Prevention of high blood pressure: MRFIT study showed a lower 16-year mortality if the blood pressure decreases by 6-8 mm Hg. NHANES II (1970-1980′s) showed a substantial decrease in blood pressure in many groups. However, recent data, including NHANES III, show that most groups have higher blood pressures, perhaps due to the increasing prevalence of obesity. About 1/3 of the adult US population is now obese, and studies have shown that the degree of high blood pressure is proportional to the degree of adiposity.
Drs. Goff and Bolin are currently working to elucidate how low one should push the systolic blood pressure (SPRINT Trial). Lowering the systolic pressure below 120 is now the hot area in the field. Dr. Goff, who was a part of the ACCORD trial, showed that intense glucose control did not decrease cardiovascular events (contrary to what was believed initially). ACCORD also had a blood pressure component. The subgroup analyses looked at whether cardiovascular risk was any lower in those with a treated blood pressure of less than 120 mm Hg versus those with a treated pressure of less than 140 mm Hg. Follow-up was 8 years, with a median follow-up of 5 years. Dr. Goff showed a graph of how quickly the targeted blood pressures were achieved (very quickly). For the primary outcome (cardiovascular death, non-fatal and fatal), the hazard ratio was 0.88 (a 12% reduction) — but not statistically significant and not informative either (i.e., there was no indication of a beneficial trend toward blood pressure lower than 120 mm Hg). For total mortality, the hazard ratio was actually greater than 1 (1.07), but not statistically significant. The results are different when the outcome looked at is stroke – hazard ratio 0.59 (40% reduction) and this was statistically significant. Most of the strokes were non-fatal, but stroke was not a primary outcome in the ACCORD trial.
As a result, Dr. Goff concluded that there is no conclusive evidence that lowering BP to less than 120 is beneficial. Of course, there were many caveats to this conclusion, among which the small sample size, poor power, etc. The NHLBI is now launching forward with a trial that will look at lowering blood pressure to 120 versus 140: SPRINT.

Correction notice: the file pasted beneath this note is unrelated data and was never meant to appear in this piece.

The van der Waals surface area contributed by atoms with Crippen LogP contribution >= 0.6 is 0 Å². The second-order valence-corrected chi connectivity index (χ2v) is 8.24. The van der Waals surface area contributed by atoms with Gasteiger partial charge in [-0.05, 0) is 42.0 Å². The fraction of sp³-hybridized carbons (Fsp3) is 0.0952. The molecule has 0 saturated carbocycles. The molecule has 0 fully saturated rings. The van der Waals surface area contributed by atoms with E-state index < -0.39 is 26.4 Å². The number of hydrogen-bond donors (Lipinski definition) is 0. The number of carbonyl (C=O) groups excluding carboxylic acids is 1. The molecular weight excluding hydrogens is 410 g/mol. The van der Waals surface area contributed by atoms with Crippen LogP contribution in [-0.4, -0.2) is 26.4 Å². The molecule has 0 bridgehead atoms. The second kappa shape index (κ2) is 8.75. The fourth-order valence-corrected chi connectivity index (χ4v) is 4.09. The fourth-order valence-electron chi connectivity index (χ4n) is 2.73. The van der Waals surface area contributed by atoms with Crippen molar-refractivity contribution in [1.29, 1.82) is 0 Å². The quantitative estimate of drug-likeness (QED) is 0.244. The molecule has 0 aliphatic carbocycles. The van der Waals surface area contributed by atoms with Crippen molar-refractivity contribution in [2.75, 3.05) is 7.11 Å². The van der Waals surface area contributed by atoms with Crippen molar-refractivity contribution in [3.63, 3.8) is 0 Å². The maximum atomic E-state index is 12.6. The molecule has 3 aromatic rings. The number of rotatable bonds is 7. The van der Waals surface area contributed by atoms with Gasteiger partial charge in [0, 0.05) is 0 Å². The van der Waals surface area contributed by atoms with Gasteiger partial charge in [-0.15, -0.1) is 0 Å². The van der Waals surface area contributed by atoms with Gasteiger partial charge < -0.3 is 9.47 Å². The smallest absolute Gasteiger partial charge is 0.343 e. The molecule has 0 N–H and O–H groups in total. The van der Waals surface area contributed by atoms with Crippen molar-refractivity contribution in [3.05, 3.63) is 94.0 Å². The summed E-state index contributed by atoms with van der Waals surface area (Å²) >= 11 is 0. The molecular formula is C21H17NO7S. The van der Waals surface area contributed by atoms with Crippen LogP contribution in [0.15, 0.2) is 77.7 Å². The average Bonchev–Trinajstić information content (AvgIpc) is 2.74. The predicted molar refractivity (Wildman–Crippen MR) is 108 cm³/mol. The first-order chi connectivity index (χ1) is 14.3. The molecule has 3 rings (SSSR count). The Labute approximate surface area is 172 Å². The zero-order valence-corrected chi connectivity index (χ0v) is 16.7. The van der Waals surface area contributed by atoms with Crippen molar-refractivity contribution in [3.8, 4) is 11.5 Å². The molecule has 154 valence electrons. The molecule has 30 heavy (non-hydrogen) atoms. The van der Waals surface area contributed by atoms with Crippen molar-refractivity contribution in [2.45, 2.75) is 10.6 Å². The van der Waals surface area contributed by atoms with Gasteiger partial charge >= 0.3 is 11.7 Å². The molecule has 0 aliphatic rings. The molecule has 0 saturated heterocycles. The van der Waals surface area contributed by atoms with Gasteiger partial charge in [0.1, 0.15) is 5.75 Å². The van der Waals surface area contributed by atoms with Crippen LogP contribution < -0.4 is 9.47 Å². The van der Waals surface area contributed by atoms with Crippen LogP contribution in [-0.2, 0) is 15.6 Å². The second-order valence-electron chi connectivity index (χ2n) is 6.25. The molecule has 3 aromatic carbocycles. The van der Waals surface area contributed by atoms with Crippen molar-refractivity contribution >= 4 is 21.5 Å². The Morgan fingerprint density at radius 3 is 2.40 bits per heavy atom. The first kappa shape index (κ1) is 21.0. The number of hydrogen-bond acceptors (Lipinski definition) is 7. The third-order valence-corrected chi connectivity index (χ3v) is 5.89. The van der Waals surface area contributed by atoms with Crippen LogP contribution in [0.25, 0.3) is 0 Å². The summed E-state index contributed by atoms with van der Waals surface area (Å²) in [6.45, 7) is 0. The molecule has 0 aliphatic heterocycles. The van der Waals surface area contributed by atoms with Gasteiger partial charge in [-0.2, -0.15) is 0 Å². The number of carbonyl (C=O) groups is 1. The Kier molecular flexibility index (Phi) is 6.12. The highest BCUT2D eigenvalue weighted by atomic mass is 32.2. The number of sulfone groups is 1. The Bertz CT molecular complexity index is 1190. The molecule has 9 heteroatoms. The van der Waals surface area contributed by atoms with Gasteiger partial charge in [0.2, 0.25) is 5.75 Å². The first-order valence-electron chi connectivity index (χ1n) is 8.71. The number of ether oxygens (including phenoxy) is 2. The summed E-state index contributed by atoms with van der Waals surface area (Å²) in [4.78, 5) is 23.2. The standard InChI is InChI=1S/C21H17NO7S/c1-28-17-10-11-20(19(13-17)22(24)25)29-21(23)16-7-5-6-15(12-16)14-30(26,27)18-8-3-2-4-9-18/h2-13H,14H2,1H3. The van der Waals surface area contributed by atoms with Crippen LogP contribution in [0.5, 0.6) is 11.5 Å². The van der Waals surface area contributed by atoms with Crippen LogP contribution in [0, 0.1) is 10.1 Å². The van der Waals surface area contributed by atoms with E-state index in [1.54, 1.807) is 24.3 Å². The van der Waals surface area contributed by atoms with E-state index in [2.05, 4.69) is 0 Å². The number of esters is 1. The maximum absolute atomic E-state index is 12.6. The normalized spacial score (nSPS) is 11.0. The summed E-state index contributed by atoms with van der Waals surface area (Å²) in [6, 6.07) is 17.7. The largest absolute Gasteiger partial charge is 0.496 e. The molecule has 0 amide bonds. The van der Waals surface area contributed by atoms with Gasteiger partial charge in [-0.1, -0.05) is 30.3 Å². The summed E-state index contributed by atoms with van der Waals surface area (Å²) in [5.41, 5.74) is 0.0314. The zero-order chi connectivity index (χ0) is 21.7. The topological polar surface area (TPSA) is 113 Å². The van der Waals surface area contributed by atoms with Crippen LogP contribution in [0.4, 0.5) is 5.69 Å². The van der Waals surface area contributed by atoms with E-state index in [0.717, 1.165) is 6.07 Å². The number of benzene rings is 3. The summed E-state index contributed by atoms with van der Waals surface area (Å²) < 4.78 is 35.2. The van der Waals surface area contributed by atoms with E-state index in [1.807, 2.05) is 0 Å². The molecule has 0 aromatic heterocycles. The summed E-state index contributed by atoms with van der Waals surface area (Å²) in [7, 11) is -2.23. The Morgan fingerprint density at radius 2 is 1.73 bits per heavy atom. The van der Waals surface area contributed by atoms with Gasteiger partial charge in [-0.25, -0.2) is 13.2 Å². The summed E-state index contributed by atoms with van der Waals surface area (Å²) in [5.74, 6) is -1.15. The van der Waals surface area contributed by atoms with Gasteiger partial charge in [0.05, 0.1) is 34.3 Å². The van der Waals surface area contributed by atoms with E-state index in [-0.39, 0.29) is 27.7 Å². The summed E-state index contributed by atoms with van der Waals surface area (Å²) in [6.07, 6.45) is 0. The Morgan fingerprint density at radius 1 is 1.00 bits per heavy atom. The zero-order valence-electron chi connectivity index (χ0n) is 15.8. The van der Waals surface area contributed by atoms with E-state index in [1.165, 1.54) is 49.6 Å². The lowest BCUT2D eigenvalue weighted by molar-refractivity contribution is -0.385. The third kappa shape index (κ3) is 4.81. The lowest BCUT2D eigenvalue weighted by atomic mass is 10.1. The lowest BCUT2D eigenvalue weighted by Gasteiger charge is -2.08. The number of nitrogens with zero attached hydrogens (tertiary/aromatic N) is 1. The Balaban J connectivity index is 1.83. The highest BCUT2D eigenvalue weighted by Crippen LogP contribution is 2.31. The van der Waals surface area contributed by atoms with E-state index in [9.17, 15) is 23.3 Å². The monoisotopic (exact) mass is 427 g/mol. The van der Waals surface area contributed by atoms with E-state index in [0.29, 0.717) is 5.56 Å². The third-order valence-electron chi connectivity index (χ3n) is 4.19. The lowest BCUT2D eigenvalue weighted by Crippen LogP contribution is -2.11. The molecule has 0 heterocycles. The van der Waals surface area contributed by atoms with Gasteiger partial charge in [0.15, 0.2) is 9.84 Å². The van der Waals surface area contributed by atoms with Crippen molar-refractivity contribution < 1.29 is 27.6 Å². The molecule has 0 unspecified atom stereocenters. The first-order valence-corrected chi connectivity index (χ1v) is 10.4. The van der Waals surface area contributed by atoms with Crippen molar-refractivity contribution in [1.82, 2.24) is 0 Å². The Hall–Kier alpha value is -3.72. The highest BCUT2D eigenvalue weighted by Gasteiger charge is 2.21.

**Note: The Division of Nephrology and Department of Internal Medicine at East Carolina University is a major participant in SPRINT. As of this blog, ECU has the second largest enrollment of patients in this trial.**
SPRINT began enrolling in 11/2010. The outcomes are risk of cardiovascular disease and chronic kidney disease. There is also a component looking at memory and cognitive decline with different blood pressure targets: SPRINT-MIND. The idea behind SPRINT-MIND is that vascular dementia may be mitigated by lowering blood pressure to below 120 mm Hg, though this has not been demonstrated in any of the trials that Dr. Goff had mentioned during his presentation. Hopefully, SPRINT will show the same 20-25% reduction in events that we have seen in observational studies. Total enrollment will be 9,250 patients (the ACCORD sample size was about 50% this number). SPRINT also recruits patients with chronic kidney disease (uncommon in previously published trials). SPRINT will also recruit 3,250 patients age 75 or over (especially for the SPRINT-MIND component of the trial). Recruitment is for 2 years, follow-up is 4-6 years.
Some more details about SPRINT-MIND. A sub-study will use MRI to look at changes in brain structure and cerebral blood flow over the study duration in both arms.
Chronic kidney disease is a major component of SPRINT. In most blood pressure studies, patients with CKD have been under-represented or excluded entirely. As a result, investigators are not confident that lowering blood pressure actually has reno-protective effects. The common thinking that blood pressure control does protect kidney function has been established in trials that have performed sub-group analyses with small sample sizes or observational studies; no randomized trials have addressed this issue in CKD patients.
SPRINT is a multi-center trial: 87 centers across the US, divided into 5 networks (Dr. Goff leads one network at Wake Forest, of which ECU is one of the centers).